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About The Oregon daily journal. (Portland, Or.) 1902-1972 | View Entire Issue (Jan. 11, 1904)
VOL. II. NO. 263;
PORTLAND, OREGON, MONDAY EVENING, JANUARY 11. 1904.
PRICE FIVE CENTS.
THOUSANDS OF DELEGATES FROM
IVESTOCK RAISERS AMD
El Paso Making a Strong
, hight tor; the Next
DELAY OF DELEGATES
Questions of Vital ' Concern Are to
Be Considered at the Meeting
-Tomorrow in . Baker's
4 :.. , .....
Portland and the atat Of Oregon to
. day welcome the delegate of the Na
tional Livestock, the National Wool
growers' -and. the NorthweatJFrultgrow
rs' associations, and the gatea of the
city are Hung wide open and everything
within la theirs. Since early Sunday
morning delegates to the stockmen' and
f rultralsers' meetings have been pouring
Into Portland alone, In twos, in threes. In
special oars, and In special trains. Fully
J.000 visitors are assembled, -and by to
morrow evening it Is expected that the
list of visitors will be swelled to per
haps double that number. " -
Every hotel In the city is crowded to
its utmost capacity and the rooming
bouses and private residences are rap
" Xany on Delayed Trains.,
v The woolgrowers-convened this morn
ing at 10 o'clock at the Baker theatre,
with 809 .delegates Ui attendance, -and
the frultmen are in session at the Sell-Ing-Htrsch
building. Fully 400 delegates
(Will be In attendance at the fruit con
vention ef ore the meetings close, , al
though there were but 100 present this
morning, owing to delayed trains. The
theatre this morning waa filled with in
terested spectators, a number of whom
are sheepmen, not jet members of the
Questions of national importance are
to be considered at the meetings of. the
livestock association, which convenes at
the Baker theatre tomorrow morning at
:45 o'clock. Legislation affecting ranges,
forest reserves, transportation, an . in
dependent packing concern to compete
with the meat trust, will be discussed
and acted upon by the delegates and offi
cials of the department of agriculture,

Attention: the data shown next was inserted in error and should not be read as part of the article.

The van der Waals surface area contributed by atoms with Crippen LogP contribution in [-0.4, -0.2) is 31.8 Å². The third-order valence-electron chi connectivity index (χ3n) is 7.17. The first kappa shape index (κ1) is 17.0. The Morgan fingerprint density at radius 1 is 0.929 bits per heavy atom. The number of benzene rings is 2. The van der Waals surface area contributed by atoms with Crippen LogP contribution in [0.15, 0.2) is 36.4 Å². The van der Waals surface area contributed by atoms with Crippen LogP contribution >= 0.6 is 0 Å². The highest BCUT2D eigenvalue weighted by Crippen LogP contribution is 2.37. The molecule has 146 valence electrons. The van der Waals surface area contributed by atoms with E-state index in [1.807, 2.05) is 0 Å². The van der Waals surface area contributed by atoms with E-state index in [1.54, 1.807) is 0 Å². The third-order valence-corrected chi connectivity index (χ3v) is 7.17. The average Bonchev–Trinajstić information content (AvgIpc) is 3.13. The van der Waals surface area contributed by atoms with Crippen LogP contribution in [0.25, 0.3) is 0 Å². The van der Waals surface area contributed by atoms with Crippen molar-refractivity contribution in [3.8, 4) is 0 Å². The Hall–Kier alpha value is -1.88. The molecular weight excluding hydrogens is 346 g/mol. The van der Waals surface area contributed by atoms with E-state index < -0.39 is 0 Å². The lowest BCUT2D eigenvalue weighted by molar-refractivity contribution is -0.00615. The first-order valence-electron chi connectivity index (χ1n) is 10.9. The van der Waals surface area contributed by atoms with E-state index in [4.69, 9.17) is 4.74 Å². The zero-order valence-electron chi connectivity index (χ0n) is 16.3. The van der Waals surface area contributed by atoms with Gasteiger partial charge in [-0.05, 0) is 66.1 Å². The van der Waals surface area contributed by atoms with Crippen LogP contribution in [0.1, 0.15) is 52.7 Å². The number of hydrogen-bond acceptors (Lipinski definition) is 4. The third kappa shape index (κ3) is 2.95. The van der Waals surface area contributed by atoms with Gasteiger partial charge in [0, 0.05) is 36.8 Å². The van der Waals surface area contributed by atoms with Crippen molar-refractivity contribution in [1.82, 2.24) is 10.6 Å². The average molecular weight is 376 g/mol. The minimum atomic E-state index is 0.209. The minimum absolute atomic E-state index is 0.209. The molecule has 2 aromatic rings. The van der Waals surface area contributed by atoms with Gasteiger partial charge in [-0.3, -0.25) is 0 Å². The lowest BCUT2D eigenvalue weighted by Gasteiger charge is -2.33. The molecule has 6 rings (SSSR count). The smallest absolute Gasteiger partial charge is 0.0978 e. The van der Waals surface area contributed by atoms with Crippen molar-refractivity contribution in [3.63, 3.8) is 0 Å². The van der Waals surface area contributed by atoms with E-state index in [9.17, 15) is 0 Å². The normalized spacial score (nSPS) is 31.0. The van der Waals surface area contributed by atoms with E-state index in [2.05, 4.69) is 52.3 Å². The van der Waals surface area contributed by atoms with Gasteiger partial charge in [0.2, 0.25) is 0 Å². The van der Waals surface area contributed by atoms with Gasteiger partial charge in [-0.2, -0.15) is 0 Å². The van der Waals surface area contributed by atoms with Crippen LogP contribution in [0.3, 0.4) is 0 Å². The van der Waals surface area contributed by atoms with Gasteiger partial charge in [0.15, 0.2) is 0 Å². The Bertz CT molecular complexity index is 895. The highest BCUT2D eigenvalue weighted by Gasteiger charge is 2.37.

who are here to listen to the wants of
the stock and' sheepmen so that the
government can better - regulate mat
ters pertaining to this great industry.
Weather Ho Drawback.
The condition of the weather gives
the city a depressed and gloomy aspect,
but the visitors evidently came prepared
for the rain, for they strike forth be
tween ahowers like native Oregonlans.
About 160 delegates arrived this morn
ing from Walla Walla. Eastern Oregon
and the East. The Washington delega
tion la composed of over 60 sheep and
cattlemen, and the train from Walla
Walla was so crowded that there waa a
ecarclty of bertha in the Pullman.
(Continued on Page Two.)
TO THE DELEGATES
i A reception Is to be given the J
T- delegates and ladlea pf the Na-
T ' tlonal Livestock - and Wool-
, growers' ussoclatlons - by tne
,. Commercial club in the , club
rooms on the evening of January
, 11, from a to.' 11 o'clock.
T The reception la tendered at
the request of the citlsens of
Portland. Governor Chamber-
lain and the atate officials, to
A gather with the mayor and city
officials and prominent citlsens,
have been invited to attend. The
T guests are to be received in-
, formally by Governor Cham
A berlaln. Mayor Williams and H.
T M. Cake, the president of the
T club, v .
' Lunch will be serVed, " while
fliwan r to be strewn over
the tables and will form the
chief decorations. All the lndi-
catlona point to the affair being
-v a great success.
The executive committee,
which has charge of the recep-
tlon. la composed of: , Colonel
A James Jackson, A. L. Craig.
J"'- George Taylor and L. E. Thomp-
. son. . . '
: Every visitor to th conven
JT tlon, upon arriving at head-
quarters and presenting his cre-